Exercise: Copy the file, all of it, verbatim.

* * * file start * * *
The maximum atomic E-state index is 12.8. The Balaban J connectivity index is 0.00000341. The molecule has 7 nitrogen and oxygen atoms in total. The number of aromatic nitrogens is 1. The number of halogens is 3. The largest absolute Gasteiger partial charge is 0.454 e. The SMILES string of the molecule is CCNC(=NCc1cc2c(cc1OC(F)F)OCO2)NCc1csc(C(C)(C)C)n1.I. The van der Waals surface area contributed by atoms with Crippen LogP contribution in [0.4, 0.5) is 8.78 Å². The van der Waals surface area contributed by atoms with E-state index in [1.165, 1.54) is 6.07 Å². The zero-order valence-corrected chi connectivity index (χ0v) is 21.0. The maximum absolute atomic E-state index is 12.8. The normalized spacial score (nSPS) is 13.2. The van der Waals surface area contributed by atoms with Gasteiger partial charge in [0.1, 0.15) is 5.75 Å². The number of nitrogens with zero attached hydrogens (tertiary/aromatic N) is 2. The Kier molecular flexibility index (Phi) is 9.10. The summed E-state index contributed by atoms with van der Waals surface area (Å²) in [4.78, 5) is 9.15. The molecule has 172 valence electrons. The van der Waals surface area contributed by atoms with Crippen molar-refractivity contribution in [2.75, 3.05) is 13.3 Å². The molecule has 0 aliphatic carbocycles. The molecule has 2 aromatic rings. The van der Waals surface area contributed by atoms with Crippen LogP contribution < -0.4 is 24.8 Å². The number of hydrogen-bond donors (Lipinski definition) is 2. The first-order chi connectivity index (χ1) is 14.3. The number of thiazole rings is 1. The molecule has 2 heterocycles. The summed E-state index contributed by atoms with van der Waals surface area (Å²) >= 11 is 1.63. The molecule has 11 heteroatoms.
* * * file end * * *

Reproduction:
The maximum atomic E-state index is 12.8. The Balaban J connectivity index is 0.00000341. The molecule has 7 nitrogen and oxygen atoms in total. The number of aromatic nitrogens is 1. The number of halogens is 3. The largest absolute Gasteiger partial charge is 0.454 e. The SMILES string of the molecule is CCNC(=NCc1cc2c(cc1OC(F)F)OCO2)NCc1csc(C(C)(C)C)n1.I. The van der Waals surface area contributed by atoms with Crippen LogP contribution in [0.4, 0.5) is 8.78 Å². The van der Waals surface area contributed by atoms with E-state index in [1.165, 1.54) is 6.07 Å². The zero-order valence-corrected chi connectivity index (χ0v) is 21.0. The maximum absolute atomic E-state index is 12.8. The normalized spacial score (nSPS) is 13.2. The van der Waals surface area contributed by atoms with Gasteiger partial charge in [0.1, 0.15) is 5.75 Å². The number of nitrogens with zero attached hydrogens (tertiary/aromatic N) is 2. The Kier molecular flexibility index (Phi) is 9.10. The summed E-state index contributed by atoms with van der Waals surface area (Å²) in [4.78, 5) is 9.15. The molecule has 172 valence electrons. The van der Waals surface area contributed by atoms with Crippen molar-refractivity contribution in [2.75, 3.05) is 13.3 Å². The molecule has 0 aliphatic carbocycles. The molecule has 2 aromatic rings. The van der Waals surface area contributed by atoms with Crippen LogP contribution < -0.4 is 24.8 Å². The number of hydrogen-bond donors (Lipinski definition) is 2. The first-order chi connectivity index (χ1) is 14.3. The number of thiazole rings is 1. The molecule has 2 heterocycles. The summed E-state index contributed by atoms with van der Waals surface area (Å²) >= 11 is 1.63. The molecule has 11 heteroatoms.